An awesome, 5-Star late lunch. Thanks Chef for a great Birthday meal. Thanks Marnie for treating us.
OK. Flowers on a plate make for great “eye candy”. Flowers in a salad can really spice it up. Like in these photos below. But a word of caution – Know what you are eating. Not everything on a plate is edible – although it should be: If it’s not edible, don’t put it on a plate! Ask if it is edible. If the kitchen or Wait Staff don’t know, it might be time to find another restaurant. Just use caution and be smart. Know your edible plants. Left-Click the photos to see enlarged.
But, diner beware!
“Ten Rules of Edible Flowers
by Sherry Rindels, Department of Horticulture
The culinary use of flowers dates back thousands of years to the Chinese, Greek and Romans. Today there is a resurgence of interest in edible flowers. Are all flowers that aren’t poisonous edible? Definitely not. Listed below are a few simple rules to follow before sampling flowers.
Just because flowers are served with food does not mean they are edible. It’s easy and very attractive to use flowers for garnish on plates or for decoration, but avoid using non-edible flowers this way. Many people believe that anything on the plate can be eaten. They may not know if the flower is edible or not and may be afraid to ask.
If pesticides are necessary, use only those products labeled for use on edible crops.
Do not eat flowers from florists, nurseries or garden centers. In many cases these flowers have been treated with pesticides not labeled for food crops.
Do not eat flowers picked from the side of the road. Once again, possible herbicide use eliminates these flowers as a possibility for use.
Remove pistils and stamens from flowers before eating. Eat only the flower petals for most flowers.
Different flavors occur in plants when grown in different locations because of soil types, fertilization, and culture. Environmental conditions play a big role as well. What has excellent flavor at one time may taste different at the end of the season or the next year.
Introduce flowers into your diet in small quantities one species at a time. Too much of a good thing may cause problems for your digestive system.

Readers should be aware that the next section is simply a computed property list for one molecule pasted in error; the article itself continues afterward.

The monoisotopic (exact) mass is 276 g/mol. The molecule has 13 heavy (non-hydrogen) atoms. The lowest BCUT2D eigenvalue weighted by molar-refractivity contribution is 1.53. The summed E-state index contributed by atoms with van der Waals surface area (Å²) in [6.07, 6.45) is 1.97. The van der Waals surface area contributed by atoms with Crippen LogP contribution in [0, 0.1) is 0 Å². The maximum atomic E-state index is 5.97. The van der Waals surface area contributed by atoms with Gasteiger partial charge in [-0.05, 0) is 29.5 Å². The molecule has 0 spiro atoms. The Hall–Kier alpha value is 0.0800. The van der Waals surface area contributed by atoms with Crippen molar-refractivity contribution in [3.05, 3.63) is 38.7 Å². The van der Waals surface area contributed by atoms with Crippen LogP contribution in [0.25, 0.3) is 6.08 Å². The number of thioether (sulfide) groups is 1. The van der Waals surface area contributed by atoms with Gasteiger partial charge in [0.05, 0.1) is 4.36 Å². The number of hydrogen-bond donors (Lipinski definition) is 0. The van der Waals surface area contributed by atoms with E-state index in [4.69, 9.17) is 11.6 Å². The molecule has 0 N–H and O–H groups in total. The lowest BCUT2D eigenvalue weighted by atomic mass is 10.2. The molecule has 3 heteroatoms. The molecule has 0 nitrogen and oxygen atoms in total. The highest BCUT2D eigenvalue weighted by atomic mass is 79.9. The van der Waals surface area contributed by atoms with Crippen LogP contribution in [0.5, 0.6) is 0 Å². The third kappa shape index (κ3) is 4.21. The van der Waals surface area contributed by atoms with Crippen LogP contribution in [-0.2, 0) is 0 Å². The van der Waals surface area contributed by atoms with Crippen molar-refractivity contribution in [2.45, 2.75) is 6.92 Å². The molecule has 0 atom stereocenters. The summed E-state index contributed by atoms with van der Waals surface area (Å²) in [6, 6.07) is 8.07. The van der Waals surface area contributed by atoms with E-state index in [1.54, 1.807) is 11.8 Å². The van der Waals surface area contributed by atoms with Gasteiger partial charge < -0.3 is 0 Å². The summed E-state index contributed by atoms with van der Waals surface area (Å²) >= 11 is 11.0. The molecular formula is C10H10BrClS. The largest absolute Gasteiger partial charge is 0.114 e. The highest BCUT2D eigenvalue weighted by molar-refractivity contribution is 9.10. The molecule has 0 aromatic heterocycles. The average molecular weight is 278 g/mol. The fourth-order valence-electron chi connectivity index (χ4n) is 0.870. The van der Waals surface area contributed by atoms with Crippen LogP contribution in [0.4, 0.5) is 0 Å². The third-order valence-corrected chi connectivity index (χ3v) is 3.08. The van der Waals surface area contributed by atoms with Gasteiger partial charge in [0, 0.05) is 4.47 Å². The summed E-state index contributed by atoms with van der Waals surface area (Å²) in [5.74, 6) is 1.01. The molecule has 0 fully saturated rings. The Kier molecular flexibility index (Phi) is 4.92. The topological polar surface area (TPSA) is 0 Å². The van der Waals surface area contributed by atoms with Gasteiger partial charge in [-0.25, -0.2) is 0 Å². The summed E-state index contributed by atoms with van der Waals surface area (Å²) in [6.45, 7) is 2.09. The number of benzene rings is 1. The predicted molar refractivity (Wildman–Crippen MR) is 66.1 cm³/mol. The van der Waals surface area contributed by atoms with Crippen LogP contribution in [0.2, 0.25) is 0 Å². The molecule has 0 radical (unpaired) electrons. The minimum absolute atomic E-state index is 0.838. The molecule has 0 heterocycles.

If you have allergies, introduce edible flowers gradually, as they may aggravate some allergies.
Enjoy the different flavors and colors that edible flowers add to many foods.
Collect flowers at the optimum time. Pick fully open flowers in the cool of the day. Flowers that are not fully open (unless buds are desired) or those starting to wilt should be avoided. Sample a flower or two for flavor before harvesting. Remove the pistils and stamens because the pollen can detract from the flavor of the flower as well as cause allergic reactions in susceptible individuals. After harvest, place long-stemmed flowers in water and then in a cool location. Short stemmed flowers should be placed between layers of damp paper toweling or in a plastic bag in the refrigerator. Immediately before using, gently wash the flowers to remove dirt and check for insects. Before washing, test one flower for colorfastness. Some tend to discolor in water.
Only the petals of some flowers such as rose, tulip, yucca and lavender are edible. Separate the flower petals from the rest of the flower just prior to use to keep wilting to a minimum. Roses, dianthus, English daisies, and marigolds have a bitter white area at the base of the petal where it was attached to the flower. Break or cut off this portion before using.” [hortnews.extension.IAState.edu]
Here are some edible flower charts. Print them out if you wish.
Enjoy your dinner. Eat wisely!